The mitotic spindle is a molecular machine that segregates chromosomes prior to cell division. The traditional picture is that the spindle assembles as a result of microtubules (long dynamic polymers) randomly capturing chromosomes. After this, the spindle length is maintained by a balance of inward tension exerted by molecular motors on the microtubules connecting spindle poles and chromosomes, and outward compression generated by other motors on the overlapping microtubules connecting the spindle poles. This picture is being challenged by mounting evidence indicating that spindle assembly and maintenance rely on much more complex interconnected networks of microtubules, molecular motors, chromosomes and regulatory proteins. From an engineering point of view, three design principles of this molecular machine are especially important: the spindle assembles rapidly, it assembles accurately, and it is mechanically robust, yet malleable. How is this design achieved with randomly interacting and impermanent molecular parts? How does the spindle self-assemble? What determines its mechanical properties? Mathematical and computational modeling will be used to examine quantitatively the process of the capture of chromosomes by dynamically unstable microtubules. Kinetics of the assembly are coupled with mechanical forces, and interplay between forces, movements, chromosome capture and assembly error correction will be investigated. Then a coarse grained hydrodynamic-like model of a gel of short microtubules and molecular motors is developed to elucidate the self-organization principles for meiotic and in vitro spindles. The models are tested and refined by comparison of their predictions with quantitative data.

This project uses a novel combination of mathematical analysis, computer simulations and model-driven experiments to develop a novel quantitative model of the mitotic spindle-dynamic molecular machine that the cell uses to segregate chromosomes prior to cell division. Predictions of this model help reveal the mechanisms the cell uses to segregate the chromosomes fast, accurately and in a mechanically robust way. The assembly, error correction, and mechanics of the mitotic spindle are simulated simultaneously, generating testable predictions for the experiment. Such models are crucial for understanding not only the fundamental question of basic cell biology, but also to fine-tune drug design strategies for numerous diseases that stem from aneuploidy, i.e., an abnormal number of chromosomes.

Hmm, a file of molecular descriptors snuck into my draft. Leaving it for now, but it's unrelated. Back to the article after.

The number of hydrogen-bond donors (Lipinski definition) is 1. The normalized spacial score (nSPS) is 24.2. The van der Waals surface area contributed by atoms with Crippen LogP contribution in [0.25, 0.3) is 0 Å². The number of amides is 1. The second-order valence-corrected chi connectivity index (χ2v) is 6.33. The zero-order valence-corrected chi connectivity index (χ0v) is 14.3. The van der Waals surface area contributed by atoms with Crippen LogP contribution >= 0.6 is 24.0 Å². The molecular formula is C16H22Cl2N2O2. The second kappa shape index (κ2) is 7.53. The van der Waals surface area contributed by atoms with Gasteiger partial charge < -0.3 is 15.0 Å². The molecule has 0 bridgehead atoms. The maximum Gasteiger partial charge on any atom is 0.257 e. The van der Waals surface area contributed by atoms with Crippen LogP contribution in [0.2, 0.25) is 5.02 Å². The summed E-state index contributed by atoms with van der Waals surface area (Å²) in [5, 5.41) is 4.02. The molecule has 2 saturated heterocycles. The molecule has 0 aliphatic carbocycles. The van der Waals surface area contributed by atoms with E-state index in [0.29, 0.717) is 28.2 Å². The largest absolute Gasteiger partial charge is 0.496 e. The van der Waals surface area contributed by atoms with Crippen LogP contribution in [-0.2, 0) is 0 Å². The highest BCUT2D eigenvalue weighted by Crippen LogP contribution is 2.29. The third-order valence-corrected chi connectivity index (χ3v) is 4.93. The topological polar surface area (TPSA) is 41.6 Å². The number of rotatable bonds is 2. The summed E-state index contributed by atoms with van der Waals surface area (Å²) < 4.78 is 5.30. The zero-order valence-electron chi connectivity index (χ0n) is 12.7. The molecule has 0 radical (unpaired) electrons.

Project Report

Cell movement and division are fundamental cell biological phenomena underlying many processes in health and disease. These phenomena rely on self-assembling molecular machines. Dynamic polymers and molecular motors are essential components of these machines. Basic principles of these components assembly and function are only beginning to become clear. By modeling two basic machines – lamellipodia (engine of motile cell) and mitotic spindle (segregating chromosomes before the division) – mathematically and computationally and by testing the models experimentally, we understood a few key principles. First, the balance of pulling and pushing forces determines the size, shape and movements of these machines. Second, interplay between these forces and geometries of essential organelles ensure both rapid and accurate self-assembly. Third, polymer-motor pattern formation can play both positive and negative roles in force generation. We also achieved a few specific important outcomes, such as understanding how the force balance mechanism regulates the blood platelet size; how dynamic kinetochore shape accelerates and corrects the mitotic spindle assembly; and that multiple redundant mechanisms can all explain the observed shapes and movements of the molecular machines. These findings were published in 13 papers in prestigious peer-reviewed journals and cited very well. Plus, three papers are submitted. Three reviews were published and are widely read. Six postdocs and two students were trained in interdisciplinary research. Lectures to high-school students were given. Two new courses were developed; new numerical codes available for the public were developed.

National Science Foundation (NSF)
Division of Mathematical Sciences (DMS)
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Mary Ann Horn
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University of California Davis
United States
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